Coquina: Donax: Good Eats
Ounce for ounce there is probably no more delicious seafood than Coquina. The problem is getting an ounce of it, so we usually settle for its fantastic, green broth.
Coquina (ko-KEE-nah) is a Donax (DOE-aks) a small, edible marine bivalve found through out the world. In the Americas, Indians collected them off the beaches, most notably along the Atlantic southeast and California coast, but they are also found from Long Island to Washington State to France, Australia et cetera. If you have a natural sandy beach with surf, you can have Donax.
The clam is rarely longer than half of an inch. It has two siphons that look like snorkels. One takes in oxygen and food, the other off loads waste. They live in colonies just below the surface of the sand in the area of the beach called the littoral zone, the area that’s usually exposed to the sun twice a day. Donax burrow into the sand at the edge of the surf so each incoming or outgoing waves can bring food. You’ll find them with mole crabs, which are also edible. (See a separate article on them. I have a video on both.)
In Florida the species is Donax variabili, locally called Coquina, whose shells make a soft rock for building. On the American Pacific coast it is Donax gouldii, locally known as Bean Clam or Wedge Clam. The Donax trunculus is found in France and is called Tellin, or Telline. The Australian Donax had a name change. It was Donax deltoides but is now called Plebidonax deltoides, known locally by many names: Pipi, Goolwa Cockle, Coorong cockle, Ugari and Eugarie. No matter what you call it, it still tastes great.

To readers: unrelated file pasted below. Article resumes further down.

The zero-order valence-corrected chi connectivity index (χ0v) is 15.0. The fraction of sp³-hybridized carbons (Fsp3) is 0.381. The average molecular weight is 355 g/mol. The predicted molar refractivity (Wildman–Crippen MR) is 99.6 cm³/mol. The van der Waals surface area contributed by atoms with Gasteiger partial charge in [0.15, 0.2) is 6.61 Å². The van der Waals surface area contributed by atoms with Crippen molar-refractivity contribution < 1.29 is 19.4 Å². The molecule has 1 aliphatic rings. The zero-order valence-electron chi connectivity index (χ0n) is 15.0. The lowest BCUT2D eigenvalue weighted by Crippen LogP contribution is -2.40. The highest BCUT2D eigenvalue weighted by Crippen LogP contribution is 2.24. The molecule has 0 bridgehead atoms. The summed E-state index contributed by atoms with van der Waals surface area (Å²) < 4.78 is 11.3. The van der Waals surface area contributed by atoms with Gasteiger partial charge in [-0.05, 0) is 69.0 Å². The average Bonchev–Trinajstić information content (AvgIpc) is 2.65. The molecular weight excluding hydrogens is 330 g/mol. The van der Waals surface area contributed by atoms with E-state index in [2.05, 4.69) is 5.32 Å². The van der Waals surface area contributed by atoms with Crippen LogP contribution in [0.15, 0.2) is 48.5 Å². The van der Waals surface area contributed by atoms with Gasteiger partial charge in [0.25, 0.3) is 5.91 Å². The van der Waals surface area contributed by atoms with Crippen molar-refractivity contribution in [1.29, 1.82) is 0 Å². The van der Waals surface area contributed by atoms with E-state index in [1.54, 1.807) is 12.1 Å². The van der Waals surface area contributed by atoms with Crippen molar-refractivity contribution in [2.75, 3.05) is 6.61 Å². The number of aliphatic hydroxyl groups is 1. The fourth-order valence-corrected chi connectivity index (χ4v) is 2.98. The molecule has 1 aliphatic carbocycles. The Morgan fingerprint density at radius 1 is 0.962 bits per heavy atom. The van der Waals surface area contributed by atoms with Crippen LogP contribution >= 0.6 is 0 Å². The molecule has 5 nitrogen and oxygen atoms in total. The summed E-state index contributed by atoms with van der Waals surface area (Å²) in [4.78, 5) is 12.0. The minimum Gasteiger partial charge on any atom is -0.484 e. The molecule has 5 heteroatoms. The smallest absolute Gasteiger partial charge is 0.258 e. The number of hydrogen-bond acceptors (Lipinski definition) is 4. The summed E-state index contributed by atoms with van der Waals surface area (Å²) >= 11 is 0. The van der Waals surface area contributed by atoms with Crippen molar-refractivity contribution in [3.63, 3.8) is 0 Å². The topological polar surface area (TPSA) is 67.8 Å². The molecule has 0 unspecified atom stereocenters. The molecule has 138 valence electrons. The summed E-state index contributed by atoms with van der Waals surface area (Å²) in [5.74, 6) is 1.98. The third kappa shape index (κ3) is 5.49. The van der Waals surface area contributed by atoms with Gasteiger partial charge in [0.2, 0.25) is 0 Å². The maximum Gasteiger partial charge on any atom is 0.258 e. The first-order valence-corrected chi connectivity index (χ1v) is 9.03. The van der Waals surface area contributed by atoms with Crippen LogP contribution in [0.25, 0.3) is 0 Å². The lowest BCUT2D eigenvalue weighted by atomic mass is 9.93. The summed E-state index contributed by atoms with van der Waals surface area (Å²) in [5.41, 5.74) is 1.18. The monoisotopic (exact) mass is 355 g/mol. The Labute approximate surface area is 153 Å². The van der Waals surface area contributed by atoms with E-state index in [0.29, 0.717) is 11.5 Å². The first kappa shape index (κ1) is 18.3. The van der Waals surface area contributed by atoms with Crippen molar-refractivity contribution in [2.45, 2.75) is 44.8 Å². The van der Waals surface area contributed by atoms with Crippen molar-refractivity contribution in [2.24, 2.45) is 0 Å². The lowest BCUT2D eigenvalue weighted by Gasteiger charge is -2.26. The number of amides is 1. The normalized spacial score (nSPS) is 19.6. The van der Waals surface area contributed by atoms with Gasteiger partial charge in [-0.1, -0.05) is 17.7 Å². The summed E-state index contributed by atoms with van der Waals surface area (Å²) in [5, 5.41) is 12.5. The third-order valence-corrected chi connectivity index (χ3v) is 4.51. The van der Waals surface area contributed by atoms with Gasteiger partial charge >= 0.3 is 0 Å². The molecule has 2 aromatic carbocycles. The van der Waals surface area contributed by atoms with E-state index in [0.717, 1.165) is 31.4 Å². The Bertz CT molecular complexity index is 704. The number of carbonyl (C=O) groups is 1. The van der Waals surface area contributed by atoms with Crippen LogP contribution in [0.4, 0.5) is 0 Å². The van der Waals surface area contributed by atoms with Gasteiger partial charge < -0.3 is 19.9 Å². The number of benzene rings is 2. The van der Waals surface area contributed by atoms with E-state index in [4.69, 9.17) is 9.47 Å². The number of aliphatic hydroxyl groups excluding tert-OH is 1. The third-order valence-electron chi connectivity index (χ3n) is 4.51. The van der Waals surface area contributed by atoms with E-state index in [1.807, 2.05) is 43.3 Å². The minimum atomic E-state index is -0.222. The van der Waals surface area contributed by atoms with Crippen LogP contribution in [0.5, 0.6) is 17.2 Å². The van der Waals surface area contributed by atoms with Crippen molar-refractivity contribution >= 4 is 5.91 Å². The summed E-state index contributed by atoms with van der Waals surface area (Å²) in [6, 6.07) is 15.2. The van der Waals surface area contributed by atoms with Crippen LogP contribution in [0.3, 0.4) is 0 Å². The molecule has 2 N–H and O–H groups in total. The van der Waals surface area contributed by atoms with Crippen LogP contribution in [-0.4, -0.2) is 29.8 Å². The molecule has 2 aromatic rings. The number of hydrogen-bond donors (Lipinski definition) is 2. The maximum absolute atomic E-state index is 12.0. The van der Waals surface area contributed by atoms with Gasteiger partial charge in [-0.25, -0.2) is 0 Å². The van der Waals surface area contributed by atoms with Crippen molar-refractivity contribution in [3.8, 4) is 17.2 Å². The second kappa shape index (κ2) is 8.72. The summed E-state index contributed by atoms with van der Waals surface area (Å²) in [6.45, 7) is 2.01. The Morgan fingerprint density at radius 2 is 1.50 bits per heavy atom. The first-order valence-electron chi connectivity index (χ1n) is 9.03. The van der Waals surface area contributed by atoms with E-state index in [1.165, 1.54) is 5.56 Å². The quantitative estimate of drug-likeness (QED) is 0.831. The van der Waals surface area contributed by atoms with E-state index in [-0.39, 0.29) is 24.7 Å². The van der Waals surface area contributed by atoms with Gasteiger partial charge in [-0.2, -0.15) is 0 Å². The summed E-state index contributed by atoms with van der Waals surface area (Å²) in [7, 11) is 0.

The only warning is they are subject to red tide like other mollusks, so don’t collect them if there has been a red tide until authorities say its safe. The next question is, how do you collect them, since they are tiny, usually about the size of your little fingernail. I’ve tried many ways and an old colander, a small shovel, and a bucket work the best.
Tidal changes are not great in Florida, so it has wide beaches that tend to be flat. That is where one finds Coquina, not where the waves crash ashore, but where they wash gently between high and low tide. In fact, each Coquina’s has what
looks to be a little bit of seaweed attached to one end and that pops up when a little water is over them and stays for a few seconds after the wave retreats. That is how one finds a bed of them. The smooth sand will be clear, a small wave comes in and recedes and you will see a multitude of tiny tuffs dotting the sand that then disappear into the sand. A shovel full of that sand usually produces hundreds of Coquina. Dump the sand into your colander, rinse the sand away, and dump the Coquina into your bucket, which has sea water in it. Of course, two people with two colanders works the best, one filling and one rinsing. You can easily collect gallons of them. The only odd part is they live in colonies, so you will go from patches of beach with them to patches without.
As for cooking….Rinse them very well; place in a pot with enough cold fresh water to almost cover the shells. Bring to a boil; reduce the heat and simmer a few minutes, 10 to 15 will do. Drain off the broth and serve. Cream and or butter enhances the flavor and it’s also great chilled. I think it is also the basis for a great potato puree. As for the tiny bits of meat…. they are edible, but it’s hard to separate from the little shells and often gritty. But I have eaten a lot of that, too. In Australia they apparently separate the meat commercially. I’d like to find an easy at home way of doing that.
Lastly, there is some humor in the naming of the Donax. It is among the smallest of edible shellfish, but Donax usually means a giant reed. There are two possible explanations. One is the donax was a large split reed (in two) and the little Coquina has two siphons. A more poetic view is “donax” means “a thing of beauty” and indeed the little shells are pretty. The species name, variabili means changeable, referring to coloration.